Book Review: 'The 50 Greatest Rangers Games'

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We all have a favourite Rangers match, or at least a handful that standout above all the others, but I’m not sure I could rank my top 50 and certainly not in order of importance. So I approached this book with a mix of trepidation and excitement.

In a recent edition of 'When Saturday Comes' magazine, the writer, Taylor Parks, talks about the three ages of football supporting. The last age is nostalgia; always looking back, comparing everything new to what’s been before. That’s the age I now inhabit. The book ’50 Greatest Rangers Games’, by Martyn Ramsay, is a sepia hued, blue-nose nostalgia-fest, that skilfully avoids rose-tinting the past, while celebrating the seasons, matches, moments and people who have shaped our club and our relationship with it.

The premise is simple enough. Ramsay, who is involved in 'The Time Capsule' on the Heart & Hand podcast, asked listeners to select their ten greatest Rangers matches in order of preference. From that a top 50 was created out of over 170 matches suggested. It’s democracy in action and like all democratic decisions it will have its dissenters. Ramsay is self-aware enough to say that this isn’t the definitive list, indeed I’m not sure even he fully agrees with all the matches chosen. It’s certainly not my top 50 and probably not yours either, but it is a wonderful collection of matches from our foundation right up to relatively recently. One of the more enjoyable aspects of these type of lists is disagreeing with them. Announcing to my startled family my incredulity that the Glasgow Cup Final of 1986 is missing, the match where Souness first showed me what could be possible, or why three European Finals make it but the other one doesn’t. Then you remember that this isn’t the author’s top 50, this is democracy’s, and, well, democracies don’t always get things right as we know.

But I’m being churlish and nit-picking because while you might not agree with every match featured you’ll agree with most of them and you’ll enjoy all of them. Ramsay, wisely, doesn’t regurgitate match reports instead he paints a wider canvas drawing in the context of the game. Most chapters extract a little colour from supporters or players, helping to personalise the occasion. Ramsay even manages to use both Jerry Seinfeld and Albert Camus to aid his description of our first ever match, two great thinkers on one of the most important occasions in sporting history, now that’s inspired. This book isn’t tabloid hackery and it’s not cliche ridden hyperbole hoping to cash in on the blue pound either. The analysis is considered, the context is thoughtful and the overview honest. Not every match was football as poetry, sometimes the occasion was better than the performance and the book doesn’t hide from that.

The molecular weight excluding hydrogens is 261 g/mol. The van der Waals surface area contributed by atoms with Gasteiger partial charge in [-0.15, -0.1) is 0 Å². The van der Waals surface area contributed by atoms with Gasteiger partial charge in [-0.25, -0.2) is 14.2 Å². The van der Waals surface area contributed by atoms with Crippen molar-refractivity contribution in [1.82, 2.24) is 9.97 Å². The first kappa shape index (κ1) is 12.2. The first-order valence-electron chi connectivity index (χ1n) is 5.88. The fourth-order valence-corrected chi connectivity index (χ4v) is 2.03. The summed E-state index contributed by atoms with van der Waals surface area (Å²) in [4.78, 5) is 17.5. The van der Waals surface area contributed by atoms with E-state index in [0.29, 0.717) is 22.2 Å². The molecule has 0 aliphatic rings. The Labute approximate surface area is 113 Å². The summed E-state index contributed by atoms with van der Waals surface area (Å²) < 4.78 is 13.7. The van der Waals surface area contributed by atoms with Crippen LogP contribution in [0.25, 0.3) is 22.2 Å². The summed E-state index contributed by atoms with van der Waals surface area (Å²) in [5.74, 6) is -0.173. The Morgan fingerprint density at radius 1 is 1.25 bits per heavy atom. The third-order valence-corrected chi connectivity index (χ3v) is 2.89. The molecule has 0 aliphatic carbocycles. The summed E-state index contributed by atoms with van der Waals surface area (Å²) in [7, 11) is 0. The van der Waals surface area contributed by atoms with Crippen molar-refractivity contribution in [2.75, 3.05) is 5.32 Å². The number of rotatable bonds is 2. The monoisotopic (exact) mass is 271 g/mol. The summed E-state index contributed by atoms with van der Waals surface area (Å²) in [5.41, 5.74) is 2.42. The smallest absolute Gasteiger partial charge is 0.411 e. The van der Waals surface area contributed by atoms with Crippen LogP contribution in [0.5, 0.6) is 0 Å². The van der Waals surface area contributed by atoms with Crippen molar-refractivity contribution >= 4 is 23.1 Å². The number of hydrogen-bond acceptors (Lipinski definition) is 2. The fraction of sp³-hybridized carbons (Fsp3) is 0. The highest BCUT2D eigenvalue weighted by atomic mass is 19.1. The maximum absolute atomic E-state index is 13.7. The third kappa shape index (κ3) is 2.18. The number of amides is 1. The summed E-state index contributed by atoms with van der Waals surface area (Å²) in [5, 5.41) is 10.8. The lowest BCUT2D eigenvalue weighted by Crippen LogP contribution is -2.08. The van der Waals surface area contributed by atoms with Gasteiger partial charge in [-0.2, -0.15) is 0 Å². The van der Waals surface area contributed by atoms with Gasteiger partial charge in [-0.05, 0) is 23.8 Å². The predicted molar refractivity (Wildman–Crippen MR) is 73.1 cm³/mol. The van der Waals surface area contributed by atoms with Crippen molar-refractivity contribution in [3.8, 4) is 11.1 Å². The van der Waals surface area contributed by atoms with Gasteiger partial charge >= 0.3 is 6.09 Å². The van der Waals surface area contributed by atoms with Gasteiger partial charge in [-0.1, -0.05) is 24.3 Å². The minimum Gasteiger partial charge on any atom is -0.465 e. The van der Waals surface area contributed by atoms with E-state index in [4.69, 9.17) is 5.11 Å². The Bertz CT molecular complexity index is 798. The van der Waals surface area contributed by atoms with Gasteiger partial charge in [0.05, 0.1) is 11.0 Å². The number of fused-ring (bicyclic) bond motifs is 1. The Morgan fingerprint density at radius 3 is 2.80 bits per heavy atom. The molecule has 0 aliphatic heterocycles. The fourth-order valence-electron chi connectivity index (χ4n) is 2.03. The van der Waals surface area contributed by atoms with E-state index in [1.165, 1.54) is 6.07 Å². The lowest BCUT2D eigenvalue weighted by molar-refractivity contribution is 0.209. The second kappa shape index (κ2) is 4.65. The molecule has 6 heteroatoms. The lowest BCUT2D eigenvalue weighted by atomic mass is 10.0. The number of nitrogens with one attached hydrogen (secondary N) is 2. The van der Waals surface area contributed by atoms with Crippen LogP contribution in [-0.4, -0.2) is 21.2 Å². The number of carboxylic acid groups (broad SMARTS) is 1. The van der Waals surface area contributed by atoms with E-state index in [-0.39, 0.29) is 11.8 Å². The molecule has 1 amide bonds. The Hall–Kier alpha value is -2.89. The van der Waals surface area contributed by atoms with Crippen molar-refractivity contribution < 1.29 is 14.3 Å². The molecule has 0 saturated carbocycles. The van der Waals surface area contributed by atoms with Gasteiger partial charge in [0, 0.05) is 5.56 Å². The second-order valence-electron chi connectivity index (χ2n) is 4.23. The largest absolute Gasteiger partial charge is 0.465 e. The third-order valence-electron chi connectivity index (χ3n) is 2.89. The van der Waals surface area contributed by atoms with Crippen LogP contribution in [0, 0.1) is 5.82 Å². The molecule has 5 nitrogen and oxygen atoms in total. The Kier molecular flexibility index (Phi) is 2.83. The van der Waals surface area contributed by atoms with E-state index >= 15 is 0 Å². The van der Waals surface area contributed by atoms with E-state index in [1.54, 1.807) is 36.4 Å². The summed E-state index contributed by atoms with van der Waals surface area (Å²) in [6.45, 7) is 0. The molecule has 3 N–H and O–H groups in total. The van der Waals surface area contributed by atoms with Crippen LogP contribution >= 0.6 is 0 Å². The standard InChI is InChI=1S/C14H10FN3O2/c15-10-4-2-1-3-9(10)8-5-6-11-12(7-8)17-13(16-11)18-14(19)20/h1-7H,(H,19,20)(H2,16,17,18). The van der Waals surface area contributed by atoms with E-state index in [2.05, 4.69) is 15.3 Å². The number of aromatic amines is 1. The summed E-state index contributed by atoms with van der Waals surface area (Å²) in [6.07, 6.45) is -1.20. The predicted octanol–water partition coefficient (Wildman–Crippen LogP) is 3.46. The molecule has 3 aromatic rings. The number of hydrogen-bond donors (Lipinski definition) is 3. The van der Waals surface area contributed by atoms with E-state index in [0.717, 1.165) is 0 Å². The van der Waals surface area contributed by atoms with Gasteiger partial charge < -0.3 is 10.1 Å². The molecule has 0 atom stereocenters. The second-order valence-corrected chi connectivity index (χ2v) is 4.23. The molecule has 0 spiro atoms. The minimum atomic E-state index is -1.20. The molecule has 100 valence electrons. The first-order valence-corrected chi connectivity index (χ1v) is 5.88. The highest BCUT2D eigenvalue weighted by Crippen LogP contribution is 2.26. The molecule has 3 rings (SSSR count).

Memory is deceptive mistress. I found myself reading about matches I attended, and thought I recalled vividly, with renewed appreciation. Many of us will easily remember the Gascoignes and the Laudrups but forget that some of the sides Walter Smith wrung performances from were far from laden with superstars. I was astonished to read our bench for the famous Marseille home game in the first ever Champions' League contained Steven Pressley, Gary McSwegan, David Hagen, Ally Maxwell and a semi-retired Davie Dodds; even I’d have fancied my chances against them as a 5-a-side team. Smith’s teams feature heavily in the top 50, which, as the author recognises, says more about the demographic of his listeners than the 115 or so years that came before Sir Walter’s reign. But I am that demographic and I lapped it up. My unrequited love affair with Ian Durrant was reawakened reading this and it was magical to relive some of his finest moments. There’s a line in the telling of a 1-0 victory over Celtic in 1986; “…amid the usual cacophony of Old Firm heavy metal, Cooper and Durrant managed to produce a moment of pure ballet” that lifts the reader far above the melee. Ramsay has captured not only the essence of that goal but also something deeper, why we, as otherwise normal, sensible middle-aged men and women invest so much of our time, energy and emotion into something that often makes us miserable. Simply, because there are moments that are almost transcendental, and Cooper’s flick and Durrant’s reading of it were that for me. That moment of beauty and joy sit proudly on the credit side of the ledger so often burdened down by financial catastrophe, lower league calamity and signing Ian Black.